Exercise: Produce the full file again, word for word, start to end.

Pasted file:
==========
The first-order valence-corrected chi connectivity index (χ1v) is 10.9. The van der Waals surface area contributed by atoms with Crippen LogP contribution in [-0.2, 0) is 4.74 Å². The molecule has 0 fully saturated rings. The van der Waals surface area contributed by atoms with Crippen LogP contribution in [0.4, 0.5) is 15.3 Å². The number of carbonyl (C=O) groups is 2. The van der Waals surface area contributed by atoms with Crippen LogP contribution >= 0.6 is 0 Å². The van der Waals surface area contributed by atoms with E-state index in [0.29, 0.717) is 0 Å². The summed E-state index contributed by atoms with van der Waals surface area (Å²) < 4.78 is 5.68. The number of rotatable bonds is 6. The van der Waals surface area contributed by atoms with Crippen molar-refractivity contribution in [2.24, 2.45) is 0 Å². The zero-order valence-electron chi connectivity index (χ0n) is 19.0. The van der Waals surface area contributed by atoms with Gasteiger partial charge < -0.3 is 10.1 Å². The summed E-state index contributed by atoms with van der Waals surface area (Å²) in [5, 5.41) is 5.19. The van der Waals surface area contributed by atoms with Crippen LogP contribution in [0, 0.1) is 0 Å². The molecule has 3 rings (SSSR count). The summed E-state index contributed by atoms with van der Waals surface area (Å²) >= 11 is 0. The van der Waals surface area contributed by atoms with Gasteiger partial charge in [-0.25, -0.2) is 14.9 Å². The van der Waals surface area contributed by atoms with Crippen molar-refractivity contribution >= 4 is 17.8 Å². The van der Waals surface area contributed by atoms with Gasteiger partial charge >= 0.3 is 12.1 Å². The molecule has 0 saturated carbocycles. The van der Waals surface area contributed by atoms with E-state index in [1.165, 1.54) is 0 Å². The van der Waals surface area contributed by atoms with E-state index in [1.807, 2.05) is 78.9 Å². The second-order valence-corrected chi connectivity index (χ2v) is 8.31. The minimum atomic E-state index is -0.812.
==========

The first-order valence-corrected chi connectivity index (χ1v) is 10.9. The van der Waals surface area contributed by atoms with Crippen LogP contribution in [-0.2, 0) is 4.74 Å². The molecule has 0 fully saturated rings. The van der Waals surface area contributed by atoms with Crippen LogP contribution in [0.4, 0.5) is 15.3 Å². The number of carbonyl (C=O) groups is 2. The van der Waals surface area contributed by atoms with Crippen LogP contribution >= 0.6 is 0 Å². The van der Waals surface area contributed by atoms with E-state index in [0.29, 0.717) is 0 Å². The summed E-state index contributed by atoms with van der Waals surface area (Å²) < 4.78 is 5.68. The number of rotatable bonds is 6. The van der Waals surface area contributed by atoms with Crippen molar-refractivity contribution in [2.24, 2.45) is 0 Å². The zero-order valence-electron chi connectivity index (χ0n) is 19.0. The van der Waals surface area contributed by atoms with Gasteiger partial charge < -0.3 is 10.1 Å². The summed E-state index contributed by atoms with van der Waals surface area (Å²) in [5, 5.41) is 5.19. The van der Waals surface area contributed by atoms with Crippen LogP contribution in [0, 0.1) is 0 Å². The molecule has 3 rings (SSSR count). The summed E-state index contributed by atoms with van der Waals surface area (Å²) >= 11 is 0. The van der Waals surface area contributed by atoms with Gasteiger partial charge in [-0.25, -0.2) is 14.9 Å². The van der Waals surface area contributed by atoms with Crippen molar-refractivity contribution >= 4 is 17.8 Å². The van der Waals surface area contributed by atoms with Gasteiger partial charge >= 0.3 is 12.1 Å². The molecule has 0 saturated carbocycles. The van der Waals surface area contributed by atoms with E-state index in [1.165, 1.54) is 0 Å². The van der Waals surface area contributed by atoms with E-state index in [1.807, 2.05) is 78.9 Å². The second-order valence-corrected chi connectivity index (χ2v) is 8.31. The minimum atomic E-state index is -0.812.